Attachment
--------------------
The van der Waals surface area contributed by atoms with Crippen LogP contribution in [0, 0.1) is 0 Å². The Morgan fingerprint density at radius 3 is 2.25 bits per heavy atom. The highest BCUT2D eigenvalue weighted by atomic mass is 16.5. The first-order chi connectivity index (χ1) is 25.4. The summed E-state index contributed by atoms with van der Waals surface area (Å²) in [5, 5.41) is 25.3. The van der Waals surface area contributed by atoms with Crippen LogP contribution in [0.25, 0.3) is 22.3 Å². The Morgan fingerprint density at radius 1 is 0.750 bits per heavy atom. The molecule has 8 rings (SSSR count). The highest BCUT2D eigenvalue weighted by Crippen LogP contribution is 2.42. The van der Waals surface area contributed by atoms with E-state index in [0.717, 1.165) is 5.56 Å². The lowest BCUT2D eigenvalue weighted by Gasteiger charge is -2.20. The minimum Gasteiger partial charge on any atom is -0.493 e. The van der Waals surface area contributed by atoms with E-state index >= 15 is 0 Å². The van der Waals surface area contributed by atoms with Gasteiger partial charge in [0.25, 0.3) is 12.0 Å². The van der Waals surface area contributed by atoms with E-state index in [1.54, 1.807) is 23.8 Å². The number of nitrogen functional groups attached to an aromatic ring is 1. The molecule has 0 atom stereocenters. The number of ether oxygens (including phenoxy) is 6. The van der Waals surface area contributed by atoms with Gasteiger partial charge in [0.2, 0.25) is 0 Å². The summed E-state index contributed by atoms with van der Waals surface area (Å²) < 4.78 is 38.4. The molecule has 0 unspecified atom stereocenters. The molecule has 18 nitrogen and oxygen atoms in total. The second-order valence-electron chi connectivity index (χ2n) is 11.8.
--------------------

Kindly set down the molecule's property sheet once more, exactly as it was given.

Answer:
The van der Waals surface area contributed by atoms with Crippen LogP contribution in [0, 0.1) is 0 Å². The Morgan fingerprint density at radius 3 is 2.25 bits per heavy atom. The highest BCUT2D eigenvalue weighted by atomic mass is 16.5. The first-order chi connectivity index (χ1) is 25.4. The summed E-state index contributed by atoms with van der Waals surface area (Å²) in [5, 5.41) is 25.3. The van der Waals surface area contributed by atoms with Crippen LogP contribution in [0.25, 0.3) is 22.3 Å². The Morgan fingerprint density at radius 1 is 0.750 bits per heavy atom. The molecule has 8 rings (SSSR count). The highest BCUT2D eigenvalue weighted by Crippen LogP contribution is 2.42. The van der Waals surface area contributed by atoms with E-state index in [0.717, 1.165) is 5.56 Å². The lowest BCUT2D eigenvalue weighted by Gasteiger charge is -2.20. The minimum Gasteiger partial charge on any atom is -0.493 e. The van der Waals surface area contributed by atoms with E-state index >= 15 is 0 Å². The van der Waals surface area contributed by atoms with Gasteiger partial charge in [0.25, 0.3) is 12.0 Å². The van der Waals surface area contributed by atoms with E-state index in [1.54, 1.807) is 23.8 Å². The number of nitrogen functional groups attached to an aromatic ring is 1. The molecule has 0 atom stereocenters. The number of ether oxygens (including phenoxy) is 6. The van der Waals surface area contributed by atoms with Gasteiger partial charge in [0.2, 0.25) is 0 Å². The summed E-state index contributed by atoms with van der Waals surface area (Å²) < 4.78 is 38.4. The molecule has 0 unspecified atom stereocenters. The molecule has 18 nitrogen and oxygen atoms in total. The second-order valence-electron chi connectivity index (χ2n) is 11.8.